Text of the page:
Related to this is the customer who takes up the salesman’s time on multiple occasions – but isn’t brave enough to say they’ve found a better deal elsewhere when the salesman calls to follow up. Our panel agrees honesty is the best policy and they would rather know if you’re no longer interested.
And don’t be the person who asks their salesman to stay late so they could pick up their car after work and then didn’t turn up – as happened to one of our panel…
We went on to ask our panel the kind of person they think is easiest to sell to. Interestingly, more than one answered with another salesperson! This is because other salespeople are usually decisive.
Otherwise, there are a couple of other types of people our panel agreed are easier to sell to. Firstly, anyone who has the motivation to buy – for example if you don’t have a car at all or are getting a new car for a job or similar.
Secondly, people who are aged 50 and over, with a high disposable income are often easier to sell to. They’ve generally spent a lot of time researching before going into the dealer, so making the sale generally just comes down to offering the most affordable deal with the best level customer service.
Our panel had a few kinds of people in mind when asked who’s hardest to sell to. They include:
Our car dealers’ top tip for getting the best deal is to make friends with the salesperson, rather than eyeing them as someone who’s trying to rip you off. If the salesperson is on your side, they’ll be more likely to go out of their way to get you the best deal possible.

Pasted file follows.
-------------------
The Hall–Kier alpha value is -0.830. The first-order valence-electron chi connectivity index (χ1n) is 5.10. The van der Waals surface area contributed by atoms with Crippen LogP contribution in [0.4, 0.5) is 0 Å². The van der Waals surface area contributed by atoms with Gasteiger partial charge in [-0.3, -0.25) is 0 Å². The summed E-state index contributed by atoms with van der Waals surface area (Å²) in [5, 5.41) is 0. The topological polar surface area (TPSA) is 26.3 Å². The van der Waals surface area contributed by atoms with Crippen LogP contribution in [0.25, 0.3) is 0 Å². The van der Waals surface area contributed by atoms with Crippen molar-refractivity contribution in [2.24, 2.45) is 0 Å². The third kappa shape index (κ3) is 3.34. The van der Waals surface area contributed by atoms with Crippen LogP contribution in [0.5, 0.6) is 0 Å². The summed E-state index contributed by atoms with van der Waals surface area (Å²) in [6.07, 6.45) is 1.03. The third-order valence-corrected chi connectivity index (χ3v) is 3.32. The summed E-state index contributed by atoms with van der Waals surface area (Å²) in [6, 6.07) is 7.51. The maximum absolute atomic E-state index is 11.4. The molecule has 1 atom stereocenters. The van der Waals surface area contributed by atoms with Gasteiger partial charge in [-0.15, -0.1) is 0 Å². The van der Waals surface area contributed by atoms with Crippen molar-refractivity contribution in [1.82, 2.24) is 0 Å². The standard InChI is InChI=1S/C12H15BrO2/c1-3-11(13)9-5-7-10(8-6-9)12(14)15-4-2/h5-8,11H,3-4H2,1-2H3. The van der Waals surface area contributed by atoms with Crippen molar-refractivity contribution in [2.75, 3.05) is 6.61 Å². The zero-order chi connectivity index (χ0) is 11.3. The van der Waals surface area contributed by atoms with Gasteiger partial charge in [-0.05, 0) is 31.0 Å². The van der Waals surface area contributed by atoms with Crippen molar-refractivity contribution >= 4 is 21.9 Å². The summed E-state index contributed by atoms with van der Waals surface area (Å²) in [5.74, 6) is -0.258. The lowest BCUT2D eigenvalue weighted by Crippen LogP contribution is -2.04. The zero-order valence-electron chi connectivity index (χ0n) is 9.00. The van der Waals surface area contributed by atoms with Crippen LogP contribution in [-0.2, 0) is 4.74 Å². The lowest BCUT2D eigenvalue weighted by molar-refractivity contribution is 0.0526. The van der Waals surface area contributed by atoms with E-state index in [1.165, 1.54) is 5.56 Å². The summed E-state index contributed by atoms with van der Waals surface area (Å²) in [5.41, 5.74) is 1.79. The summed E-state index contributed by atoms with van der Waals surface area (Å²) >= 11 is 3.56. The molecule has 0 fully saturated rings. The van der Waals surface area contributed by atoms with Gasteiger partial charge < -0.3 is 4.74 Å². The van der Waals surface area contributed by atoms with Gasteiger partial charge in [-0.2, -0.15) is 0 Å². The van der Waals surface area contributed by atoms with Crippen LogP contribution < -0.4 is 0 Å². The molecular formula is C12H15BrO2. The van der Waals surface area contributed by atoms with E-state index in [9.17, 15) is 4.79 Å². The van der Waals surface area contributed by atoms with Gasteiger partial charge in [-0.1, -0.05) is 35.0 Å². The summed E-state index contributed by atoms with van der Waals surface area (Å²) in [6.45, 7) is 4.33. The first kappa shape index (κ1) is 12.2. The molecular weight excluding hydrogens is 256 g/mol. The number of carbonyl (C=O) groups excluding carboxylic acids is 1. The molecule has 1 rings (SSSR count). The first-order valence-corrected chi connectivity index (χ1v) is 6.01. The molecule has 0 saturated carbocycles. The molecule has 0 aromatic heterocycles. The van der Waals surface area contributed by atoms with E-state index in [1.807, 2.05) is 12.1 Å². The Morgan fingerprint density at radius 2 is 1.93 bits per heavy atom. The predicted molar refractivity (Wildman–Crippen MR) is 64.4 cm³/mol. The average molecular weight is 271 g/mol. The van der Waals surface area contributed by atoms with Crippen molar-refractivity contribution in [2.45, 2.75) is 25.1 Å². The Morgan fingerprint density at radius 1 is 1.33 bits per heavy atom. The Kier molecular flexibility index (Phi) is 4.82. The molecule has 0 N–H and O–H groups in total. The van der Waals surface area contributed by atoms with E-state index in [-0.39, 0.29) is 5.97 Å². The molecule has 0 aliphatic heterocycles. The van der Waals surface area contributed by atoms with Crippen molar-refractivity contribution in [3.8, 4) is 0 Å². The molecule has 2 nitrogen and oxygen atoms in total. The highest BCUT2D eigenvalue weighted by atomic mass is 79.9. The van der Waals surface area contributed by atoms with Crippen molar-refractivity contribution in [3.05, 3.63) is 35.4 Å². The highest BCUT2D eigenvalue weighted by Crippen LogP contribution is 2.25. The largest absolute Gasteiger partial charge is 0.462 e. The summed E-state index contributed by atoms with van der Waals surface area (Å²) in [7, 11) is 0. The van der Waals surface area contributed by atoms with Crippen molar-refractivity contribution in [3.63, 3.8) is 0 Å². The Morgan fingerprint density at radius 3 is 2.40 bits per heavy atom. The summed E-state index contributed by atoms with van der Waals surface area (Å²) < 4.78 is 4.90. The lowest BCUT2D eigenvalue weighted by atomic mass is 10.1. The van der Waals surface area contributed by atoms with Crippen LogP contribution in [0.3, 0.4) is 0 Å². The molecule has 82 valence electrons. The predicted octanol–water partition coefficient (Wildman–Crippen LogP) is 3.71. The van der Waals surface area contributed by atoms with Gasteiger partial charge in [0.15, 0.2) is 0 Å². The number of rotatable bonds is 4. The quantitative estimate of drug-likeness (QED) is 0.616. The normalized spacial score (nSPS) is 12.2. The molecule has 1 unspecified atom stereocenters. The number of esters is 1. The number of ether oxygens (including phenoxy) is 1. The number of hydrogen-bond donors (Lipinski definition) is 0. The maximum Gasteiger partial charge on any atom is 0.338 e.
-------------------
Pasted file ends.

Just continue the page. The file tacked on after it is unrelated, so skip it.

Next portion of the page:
Don’t forget, they’ll be negotiating a deal with their manager on your behalf. Our panel explained that customers who were more hard-nosed or unfriendly were less likely to get the best deal.
You should always negotiate your discount before any added extras or freebies. What might be free to you comes at a cost to the salesperson, so the more you feel like you’re getting for free, the less discount you’re likely to get.
When we asked our panel who they might offer the best deals to, we got a variety of responses, from “the person or deal that’ll result in me hitting my target” to “a customer who you think you can form a relationship with for further visits for servicing” to “someone who would recommend you to family and friends”.
When it comes to negotiating car price, our panel outlined the following mistakes:
1. Not being honest with the dealer about your expectations
2. Not being honest about a deal received elsewhere, or overinflating the discount offered by another dealership
3. Giving up as soon as the salesperson says they can’t offer a discount
4. Being too honest and saying you “absolutely love” the car after a test drive!